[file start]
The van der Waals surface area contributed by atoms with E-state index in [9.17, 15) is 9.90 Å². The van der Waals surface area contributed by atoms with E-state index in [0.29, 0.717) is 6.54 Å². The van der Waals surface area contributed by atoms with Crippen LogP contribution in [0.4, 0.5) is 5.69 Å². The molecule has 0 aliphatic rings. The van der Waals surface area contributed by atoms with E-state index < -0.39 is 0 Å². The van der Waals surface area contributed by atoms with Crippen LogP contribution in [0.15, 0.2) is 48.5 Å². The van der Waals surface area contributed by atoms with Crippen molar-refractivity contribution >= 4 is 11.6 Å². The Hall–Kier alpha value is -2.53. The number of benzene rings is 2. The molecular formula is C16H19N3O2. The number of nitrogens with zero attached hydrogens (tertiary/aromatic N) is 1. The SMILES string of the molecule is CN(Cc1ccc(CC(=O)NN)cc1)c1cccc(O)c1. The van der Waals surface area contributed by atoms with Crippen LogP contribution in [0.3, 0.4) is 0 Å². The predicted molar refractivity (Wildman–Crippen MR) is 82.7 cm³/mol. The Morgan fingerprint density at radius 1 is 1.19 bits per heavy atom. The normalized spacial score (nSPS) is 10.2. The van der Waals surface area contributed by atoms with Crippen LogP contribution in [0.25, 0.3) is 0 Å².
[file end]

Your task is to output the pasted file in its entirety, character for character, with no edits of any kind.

The van der Waals surface area contributed by atoms with E-state index in [9.17, 15) is 9.90 Å². The van der Waals surface area contributed by atoms with E-state index in [0.29, 0.717) is 6.54 Å². The van der Waals surface area contributed by atoms with Crippen LogP contribution in [0.4, 0.5) is 5.69 Å². The molecule has 0 aliphatic rings. The van der Waals surface area contributed by atoms with E-state index < -0.39 is 0 Å². The van der Waals surface area contributed by atoms with Crippen LogP contribution in [0.15, 0.2) is 48.5 Å². The van der Waals surface area contributed by atoms with Crippen molar-refractivity contribution >= 4 is 11.6 Å². The Hall–Kier alpha value is -2.53. The number of benzene rings is 2. The molecular formula is C16H19N3O2. The number of nitrogens with zero attached hydrogens (tertiary/aromatic N) is 1. The SMILES string of the molecule is CN(Cc1ccc(CC(=O)NN)cc1)c1cccc(O)c1. The van der Waals surface area contributed by atoms with Crippen LogP contribution in [0.3, 0.4) is 0 Å². The predicted molar refractivity (Wildman–Crippen MR) is 82.7 cm³/mol. The Morgan fingerprint density at radius 1 is 1.19 bits per heavy atom. The normalized spacial score (nSPS) is 10.2. The van der Waals surface area contributed by atoms with Crippen LogP contribution in [0.25, 0.3) is 0 Å².